On Tuesday, March 15, six months before the death of Queen Elizabeth II would reignite a conversation about the British crown’s colonial legacy, the chairman of Indian Creek, an Indigenous Maya village in southern Belize, received a call. A police officer told Sebastian Shol, the chairman, that the village would have to cut down the trees bordering a soccer field in the next few days, because a helicopter would be landing there. Despite being pressed by Shol, the officer refused to give any other information.
The next day, Shol received a call from a woman representing the Ministry of Foreign Affairs. She apologized for not providing information sooner and told him that the visitors would be Prince William and his wife, Kate Middleton, who would be traveling to Belize, Jamaica, and the Bahamas the following week to celebrate Queen Elizabeth’s platinum jubilee, marking her 70 years on the throne.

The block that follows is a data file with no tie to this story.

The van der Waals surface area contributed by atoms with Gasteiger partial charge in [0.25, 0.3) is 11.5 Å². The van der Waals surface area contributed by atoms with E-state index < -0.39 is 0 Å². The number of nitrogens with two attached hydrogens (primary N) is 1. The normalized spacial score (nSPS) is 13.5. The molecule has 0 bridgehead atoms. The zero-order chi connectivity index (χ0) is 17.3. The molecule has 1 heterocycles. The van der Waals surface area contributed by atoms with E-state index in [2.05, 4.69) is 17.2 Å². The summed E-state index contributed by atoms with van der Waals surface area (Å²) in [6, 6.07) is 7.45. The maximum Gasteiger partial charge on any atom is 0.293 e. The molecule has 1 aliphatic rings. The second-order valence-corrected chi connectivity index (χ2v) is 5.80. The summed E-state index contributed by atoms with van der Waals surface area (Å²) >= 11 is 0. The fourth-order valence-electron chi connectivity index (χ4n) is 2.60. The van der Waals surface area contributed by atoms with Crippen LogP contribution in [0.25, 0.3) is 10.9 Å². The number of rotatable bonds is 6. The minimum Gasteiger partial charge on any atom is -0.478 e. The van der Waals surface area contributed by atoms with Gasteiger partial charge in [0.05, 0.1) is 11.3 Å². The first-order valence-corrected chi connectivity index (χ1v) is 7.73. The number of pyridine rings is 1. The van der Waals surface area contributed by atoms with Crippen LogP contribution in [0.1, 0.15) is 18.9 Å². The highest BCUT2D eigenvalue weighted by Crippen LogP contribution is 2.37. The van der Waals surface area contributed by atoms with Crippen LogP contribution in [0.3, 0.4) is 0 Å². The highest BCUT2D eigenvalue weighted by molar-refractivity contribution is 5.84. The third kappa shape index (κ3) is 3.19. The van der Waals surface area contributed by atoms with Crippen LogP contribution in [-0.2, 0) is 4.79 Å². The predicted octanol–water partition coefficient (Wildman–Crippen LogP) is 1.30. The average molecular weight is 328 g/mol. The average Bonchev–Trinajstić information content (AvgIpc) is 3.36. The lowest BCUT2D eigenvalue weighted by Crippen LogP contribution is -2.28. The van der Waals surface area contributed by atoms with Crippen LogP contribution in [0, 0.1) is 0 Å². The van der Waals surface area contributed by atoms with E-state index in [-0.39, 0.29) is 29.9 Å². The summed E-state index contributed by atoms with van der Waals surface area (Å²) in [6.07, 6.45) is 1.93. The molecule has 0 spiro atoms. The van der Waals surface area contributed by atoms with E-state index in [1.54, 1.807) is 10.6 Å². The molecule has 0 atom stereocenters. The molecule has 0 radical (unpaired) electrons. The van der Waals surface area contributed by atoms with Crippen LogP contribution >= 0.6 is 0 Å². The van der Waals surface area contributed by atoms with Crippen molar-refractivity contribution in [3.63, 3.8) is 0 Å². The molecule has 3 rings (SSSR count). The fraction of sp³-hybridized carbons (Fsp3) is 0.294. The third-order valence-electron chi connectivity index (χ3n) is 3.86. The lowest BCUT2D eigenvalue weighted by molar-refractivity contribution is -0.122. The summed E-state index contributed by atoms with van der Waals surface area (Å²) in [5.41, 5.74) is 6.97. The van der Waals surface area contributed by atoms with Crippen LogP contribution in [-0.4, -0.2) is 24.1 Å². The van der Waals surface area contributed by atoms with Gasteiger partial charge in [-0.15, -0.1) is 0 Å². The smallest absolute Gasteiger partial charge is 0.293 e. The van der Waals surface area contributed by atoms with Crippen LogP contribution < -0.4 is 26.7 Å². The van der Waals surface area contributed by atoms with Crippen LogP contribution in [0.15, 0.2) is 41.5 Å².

Although all three countries fought for their independence from the crown, they have not become republics like Barbados, Guyana, or Trinidad and Tobago; instead they remain, along with the majority of countries in the Caribbean, part of the British Commonwealth, with the British monarch as the head of state. Each country has a British High Commission in its capital and a governor-general who represents the monarch in “overseas territories” as a government executive.
Shol convened an emergency meeting during which the villagers decided to stage a protest. Their biggest concerns, he told me during a phone interview, were the fact that they were not consulted before the visit, the requirement that the villagers would have to stay 200 meters away from the royal couple at all times, and an ongoing land dispute with Flora Fauna International, a charity with connections to the royal family. Last year, 12,800 acres in Indian Creek were sold to FFI, but, according to the association of Maya villages in the region, the land—which includes the village school, the community center, and a couple hundred homes—was sold illegally.